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Forced marriage is still a big problem in the UK. What more can we do?

his month, a 34-year old businessman from Cardiff become the first person in the UK to be jailed under the forced-marriage laws introduced inJune 2014.

Forced marriage is defined as being when one or both spouses do not consent to the marriage, or when consent is extracted under duress – which can include physical, psychological, financial, sexual and emotional pressure.

Iwan Jenkins, head of the Crown Prosecution Service’s rape and serious sexual offences unit in Wales, said: “Forced marriage wrecks lives and destroys families. We hope that today’s sentence sends a strong message that forced marriage will not be tolerated in today’s Britain.”

According to the Home Office, in 2014 the Forced Marriage Unit – set up in 2005 to promote and enforce the goverment’s policy on the issue – gave advice or support to 1,267 cases, 79% of which involved female victims. Over 10% involved victims with disabilities and 11% of cases involved victims under the age of 16.

Progress on addressing the issue is slow, and campaigners and academics have raised questions about the efficacy of the new laws, given that only one conviction has taken place in the year since they came into effect.

Respond, a UK-based charity supporting people with learning disabilities affected by trauma and abuse, this month launched My Life, My Marriage, a project aimed at challenging the practice of forcing marriage on people with learning disabilities.

The project will seek to raise awareness about the problem, and will offer advocacy to people with learning disabilities and their support networks, and training to professionals, practitioners and community leaders. It will include an educational road show and sessions in schools to educate young people with learning disabilities about forced marriage.

Luthfa Khan, who is leading the project, explained that the campaign came about in response to a number of cases Respond has dealt with over the years involving possible forced marriages. At the launch of the project in London last week, Khan suggested that the number of cases dealt with by the Home Office is likely to be “just touching the surface”. Highlighting the complexity of the problem, she cautioned that the cases that Respond deals with are nuanced and varied, and may look very different from people’s conception of forced marriage.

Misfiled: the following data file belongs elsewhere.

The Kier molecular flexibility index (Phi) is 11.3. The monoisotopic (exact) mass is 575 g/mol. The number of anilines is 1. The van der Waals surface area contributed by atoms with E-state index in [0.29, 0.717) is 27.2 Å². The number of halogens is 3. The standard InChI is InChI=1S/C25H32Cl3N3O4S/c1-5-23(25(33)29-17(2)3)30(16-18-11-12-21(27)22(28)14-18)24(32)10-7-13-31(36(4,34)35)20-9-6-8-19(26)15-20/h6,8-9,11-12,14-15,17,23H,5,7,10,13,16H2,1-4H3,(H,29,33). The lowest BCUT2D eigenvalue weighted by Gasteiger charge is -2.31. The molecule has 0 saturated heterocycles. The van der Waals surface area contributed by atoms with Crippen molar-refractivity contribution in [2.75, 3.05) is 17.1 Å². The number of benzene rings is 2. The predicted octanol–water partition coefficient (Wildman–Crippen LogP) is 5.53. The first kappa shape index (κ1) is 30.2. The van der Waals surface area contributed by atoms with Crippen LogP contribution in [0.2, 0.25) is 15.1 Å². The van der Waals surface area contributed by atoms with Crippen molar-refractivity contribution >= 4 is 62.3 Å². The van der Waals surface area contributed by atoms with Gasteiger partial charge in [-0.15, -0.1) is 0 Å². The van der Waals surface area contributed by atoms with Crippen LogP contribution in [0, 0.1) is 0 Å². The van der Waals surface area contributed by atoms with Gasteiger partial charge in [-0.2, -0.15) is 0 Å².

The issue of consent is one of those complexities. While Respond is supportive of people with learning disabilities who are able to give consent and do make the decision to get married freely, Khan is keen to stress the importance of providing support for those who may be pressured into doing so: “Through our referral service, we aim to work towards removing labels which further victimise people, taking each case on its own merit and working with people to fully understand what is actually happening within each situation.”

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She explains how nuanced some of the cases can be:

Within many families there can be a belief that marriage is a rite of passage and some families may even perhaps wish or hope that it will “cure” the person of learning disabilities. Other families, particularly where there are older parents, might be worried about who will look after their son or daughter after they are gone. So through marriage they are hoping to bring in someone who will be a lifetime carer.

Even if carried out benignly, they have not considered that the person with learning disabilities once married will have to deal with [issues like] sex, having children, a commitment to another person and compromises when living with someone else. And worse than this they may face rejection once the spouse realises that they have a disability or even worse they may be physically, emotionally and/or sexually abused.

But also increasingly we are seeing people with learning disabilities becoming targeted for forced marriage through coercion or trickery in order to extract their finances or accommodation or even for passports or visas.”

Respond Chief Executive Noelle Blackman worries that the nuance of the cases they see is not allowed for by the new legislation: “The new Health and Care act promotes advocacy for people with learning disabilities, but we are concerned that this is likely to come from generic advocacy agencies without the specialised knowledge that would be needed.”

Let’s hope, as Khan does, that this first case to be prosecuted, “will send out a very strong message”. And, as slow progress continues to be made towards addressing the problem of forced marriage, My Life, My Marriage, will continue to highlight the complexity of the issue, supporting victims who might otherwise fall through the gaps.

For more information and support for people with learning disabilities, or call 0207 387 1222.


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